This Article examines environmental rhetoric and argues that a nationalist conception of nature has long distorted environmental policies. Environmental discourse frequently seeks to explain the natural world by reference to the world of nations, a phenomenon that can be characterized as the “nationalization of nature.” A contemporary example of the nationalization of nature is the rhetoric of “invasive species,” which depicts harmful foreign plants and animals in ways that bear an uncanny resemblance to the demonization of foreigners by opponents of immigration. A typical newspaper article about invasive species, bearing the headline “Eeeeek! The eels are coming!,” warned about an influx of “Asian swamp eels” and described them as “slimy, beady-eyed immigrants.” The nationalization of nature is a longstanding trope in American environmental discourse, as policies toward native and foreign plants and animals have long served as surrogates for addressing questions of national identity. Conceiving of environmental problems through the lens of nationalism, however, distorts environmental policies by projecting onto nature unrelated anxieties about national security and national identity.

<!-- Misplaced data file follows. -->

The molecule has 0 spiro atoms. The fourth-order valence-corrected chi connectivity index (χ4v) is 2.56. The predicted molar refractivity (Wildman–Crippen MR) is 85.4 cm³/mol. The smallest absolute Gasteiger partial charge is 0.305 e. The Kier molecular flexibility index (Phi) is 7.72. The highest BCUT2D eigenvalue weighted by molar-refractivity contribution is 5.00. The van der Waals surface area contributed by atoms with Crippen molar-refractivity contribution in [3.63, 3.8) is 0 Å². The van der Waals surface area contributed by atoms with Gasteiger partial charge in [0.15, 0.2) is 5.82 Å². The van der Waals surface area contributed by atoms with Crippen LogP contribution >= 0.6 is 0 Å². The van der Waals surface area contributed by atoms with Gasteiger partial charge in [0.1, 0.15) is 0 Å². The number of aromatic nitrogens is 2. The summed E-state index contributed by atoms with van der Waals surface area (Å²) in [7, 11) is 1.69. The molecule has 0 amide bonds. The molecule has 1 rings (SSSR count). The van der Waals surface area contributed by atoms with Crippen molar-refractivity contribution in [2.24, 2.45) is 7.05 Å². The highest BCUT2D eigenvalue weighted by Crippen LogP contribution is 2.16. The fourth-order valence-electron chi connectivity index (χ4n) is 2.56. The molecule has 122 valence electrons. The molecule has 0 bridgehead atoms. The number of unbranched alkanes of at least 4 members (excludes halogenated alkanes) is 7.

Date of Authorship for this Version
Goldstein, Jared A., "Aliens in the Garden" (2008). Roger Williams University School of Law Faculty Papers. Paper 18.